Jules Renard once said that “everything you want is out there waiting for you to ask. Everything you want also wants you. But you have to take action to get it.”, so I did. I needed an image to illustrate a segment on my film about Alice Parker, a photograph that showed conductor Robert Shaw in front of an integrated ensemble. Although not directly related to the story I was telling on the documentary about Alice, the image will serve to establish that Robert Shaw, undoubtedly a most influential figure in her formative years, was also a progressive minded and remarkable individual who in the midst of the Civil Rights movement brought his integrated chorale for a tour to the segregated south.
“We were, very frankly, the first group that mixed blacks and whites on stages in the South. There were a lot of mayors that didn’t know we integrated their hotels, too. We’ve had, in the South, capital cities, we’ve had the front three rows, which are the expensive rows, get up and leave as our group walked on stage. But we never cancelled a concert. In some respects, we led that crusade in the Arts.” Robert Shaw.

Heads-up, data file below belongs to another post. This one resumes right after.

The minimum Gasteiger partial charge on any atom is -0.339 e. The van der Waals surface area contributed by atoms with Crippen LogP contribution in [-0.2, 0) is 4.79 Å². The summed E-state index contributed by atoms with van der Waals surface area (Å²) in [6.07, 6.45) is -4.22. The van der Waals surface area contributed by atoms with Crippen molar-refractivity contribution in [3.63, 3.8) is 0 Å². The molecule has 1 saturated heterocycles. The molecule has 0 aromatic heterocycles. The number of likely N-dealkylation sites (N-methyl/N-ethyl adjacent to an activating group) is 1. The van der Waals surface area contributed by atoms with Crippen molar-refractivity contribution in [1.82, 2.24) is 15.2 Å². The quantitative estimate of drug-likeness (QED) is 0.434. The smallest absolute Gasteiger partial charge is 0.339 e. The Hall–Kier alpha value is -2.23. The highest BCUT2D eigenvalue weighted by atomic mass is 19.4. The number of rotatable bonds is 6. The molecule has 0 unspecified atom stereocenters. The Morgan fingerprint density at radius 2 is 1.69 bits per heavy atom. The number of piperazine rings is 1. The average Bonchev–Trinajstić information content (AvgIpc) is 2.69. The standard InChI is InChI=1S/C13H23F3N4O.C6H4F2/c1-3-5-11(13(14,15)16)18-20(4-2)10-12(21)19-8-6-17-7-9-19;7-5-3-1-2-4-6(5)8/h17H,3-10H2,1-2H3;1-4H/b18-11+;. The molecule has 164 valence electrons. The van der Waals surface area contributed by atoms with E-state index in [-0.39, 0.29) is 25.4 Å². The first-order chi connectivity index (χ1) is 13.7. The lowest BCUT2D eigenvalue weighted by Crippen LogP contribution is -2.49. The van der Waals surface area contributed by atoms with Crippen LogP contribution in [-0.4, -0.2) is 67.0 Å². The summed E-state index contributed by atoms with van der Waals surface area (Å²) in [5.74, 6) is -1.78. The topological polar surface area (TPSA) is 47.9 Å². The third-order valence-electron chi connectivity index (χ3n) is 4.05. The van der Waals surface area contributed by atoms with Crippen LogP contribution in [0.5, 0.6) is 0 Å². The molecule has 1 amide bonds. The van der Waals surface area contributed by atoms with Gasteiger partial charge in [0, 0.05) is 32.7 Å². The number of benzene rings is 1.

So, I took action and reached out to Kiki Wilson, executive producer of “Robert Shaw The Film” aired on PBS American Masters. After screening one of the latest edited versions of “Alice” with a private link to Vimeo, Kiki’s responded with a number of amazing photographs. I needed only one, and she offered ten. Now we’re one step closer to concluding this portrayal on Alice Parker.
I know that soon I will have to export the final version into a master that we can share with the world in multiple languages and with film festivals everywhere, but I would rather keep on editing forever. I’ve got used to Alice’s company on the screen of my computer, to the phone calls, to her music. This film reminded me why I do what I do, why am I a filmmaker and a biographer. In a certain way Alice and I are very much alike, we both believe we have the best job in the world.